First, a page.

Gandhi and King Remembered at Atlanta Event
The confluence of Gandhian thought and Dr. Martin Luther King, Jr.'s Civil Rights movement were once again highlighted on Jan. 28 when the Gandhi Foundation of USA observed the 8th anniversary of the dedication of Gandhi Statue, the 57th Republic Day of India (officially held on Jan. 26) and Dr. Martin Luther King Jr.'s 77th birth anniversary.
The ceremony began with the garlanding of the Mahatma's statue and lighting of the traditional lamp by John Lu, a philanthropist and the president of Georgia Asian-American Chamber of Commerce, and Raj Razdan, chief coordinator of this year's celebrations, flanked by participants dressed as India's Freedom fighters - Leela Kaul (as Vijya Laxmi Pandit), Balakrishnan (Subash Chandra Bose), Tilak Raj Datta (Gandhi), Mansukhbhai Shroff (Sardar Patel), Dinanath Mehta (Bhagat Singh), and Poonam Datta (Sarojini Naidoo) - and several guests.
H.V. Shivadas, assistant executive director, GFUSA, said, "The dedication of the Gandhi Statue also coincides with the formation of the GFUSA. I have always thought of Dr. King as America's Mahatma, so it is appropriate that we mark this connection between Gandhi and Dr. King. We are eternally grateful to the King Center and the National Park Service for allowing us to solidify this bond with these annual triple celebrations." He led the participants in singing 'Raghupati Raghava,' followed by a symbolic March of Unity from the statue to the historic Ebenezer Church.
GFUSA youth wing director Vinita Thaper gave a synopsis of the program, invited Raj Razdan on stage and recognized her as well as Pastor Rodney Harris, St. James Missionary Baptist Church, and introduced Mistresses of Ceremonies, Sofina Bali and Les'Shon Irby.
The ceremony was attended by Major General (retd.) B.C. Roy, who served in the Indian Army, paid tribute to India's freedom fighters calling them embodiments of sacrifice, patriotism, self-respect and heroism. He lamented that their spirit of sacrifice, ethics and idealism is lacking in the present-day politicians and bureaucrats. But he urged the audience not to give up and to emulate the spirit of these freedom fighters. The young generation, armed with science and technology and imbued by the philosophies and legacies of Gandhi and Dr. King could ensure a prosperous India, he said.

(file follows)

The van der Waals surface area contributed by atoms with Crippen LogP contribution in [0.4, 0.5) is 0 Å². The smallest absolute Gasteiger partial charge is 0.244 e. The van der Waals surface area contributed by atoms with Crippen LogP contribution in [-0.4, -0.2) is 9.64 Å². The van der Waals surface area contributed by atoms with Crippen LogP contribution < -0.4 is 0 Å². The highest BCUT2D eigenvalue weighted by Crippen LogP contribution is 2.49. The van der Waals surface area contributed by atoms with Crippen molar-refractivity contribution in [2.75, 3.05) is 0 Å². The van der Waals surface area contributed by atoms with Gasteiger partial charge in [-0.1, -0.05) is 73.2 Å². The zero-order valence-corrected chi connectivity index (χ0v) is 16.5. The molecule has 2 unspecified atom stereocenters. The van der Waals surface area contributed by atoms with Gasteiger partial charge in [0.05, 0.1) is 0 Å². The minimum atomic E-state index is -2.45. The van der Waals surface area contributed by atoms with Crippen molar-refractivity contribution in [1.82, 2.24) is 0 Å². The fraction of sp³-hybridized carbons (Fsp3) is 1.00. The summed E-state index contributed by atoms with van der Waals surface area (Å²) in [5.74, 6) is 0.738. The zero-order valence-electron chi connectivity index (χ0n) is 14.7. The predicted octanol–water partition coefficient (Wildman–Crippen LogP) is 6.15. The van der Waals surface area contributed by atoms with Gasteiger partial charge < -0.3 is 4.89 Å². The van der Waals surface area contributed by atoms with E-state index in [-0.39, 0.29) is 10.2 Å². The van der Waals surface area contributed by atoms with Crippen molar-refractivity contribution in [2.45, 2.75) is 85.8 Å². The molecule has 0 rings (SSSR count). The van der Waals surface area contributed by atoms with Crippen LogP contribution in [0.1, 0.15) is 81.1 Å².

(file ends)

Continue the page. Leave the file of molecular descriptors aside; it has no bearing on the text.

Atlanta Mayor Shirley Franklin's Chief of Staff and GFUSA vice chairman, Greg Pridgeon, said that unlike cities in India, Atlanta is a young city, but it is a friendly and open city that has always encouraged diversity. He attributed Dr. King's success in his struggle against discrimination to Gandhi's philosophy of nonviolence.
Later, as Laxmi Rao sang the patriotic ‘Ae Mere Watan Ke Logon' the look-alikes of India's freedom struggle filed past on the stage. This was followed by two dance performances by Samta Savla, and Sarika Gupta, respectively.
Complementing these performances were the dancers from the St. James Missionary Baptist Church troupe who thrilled the audience with the joyful "Warriors of Praise," choreographed by Denise Harper.
The choir from Praise and Worship Ministries, conducted by Renee Bush sang an uplifting gospel song ‘I Shall Wear a Crown.' In his keynote address, Terrell Slayton, Jr., assistant secretary of state, stressed the importance of acquainting the younger generation to the legacy and philosophies of Dr. King and Mahatma Gandhi. He said that the teachings of these great souls ought not to be merely reserved for birthday and death anniversaries, but should be taught in schools and colleges.
Among others who spoke at the event, Josephine Tan, public relations director in charge of Asian-American Affairs at Georgia Power, and chair of the Asia-American Commission for a New Georgia. She congratulated Subash Razdan, the Founding member and Acting Chairman of GFUSA and members of the GFUSA for arranging monumental celebrations every year. Gandhi and Dr. King's legacies will be a shining beacon of hope and inspiration for the downtrodden and marginalized everywhere in the world. Their examples of social service to the community have been inspiring people the world over. To illustrate, on January 16, this year, instead of treating MLK Holiday as a day off, about 750 employees, families and friends (an increase of 20% over the previous year) treated it as a ‘day on' helping with a variety of meaningful social projects in and around Atlanta. By the end of the day, they successfully completed 32 community projects, "In today's global world, we must all strive to be inclusive and keep the legacies of Gandhi and Dr. King alive," she asserted.
The event concluded with everyone joining in the Civil Rights anthem, ‘We Shall Overcome,' which was sung by the choir from Praise and Worship Ministries.
- Mahadev Desai
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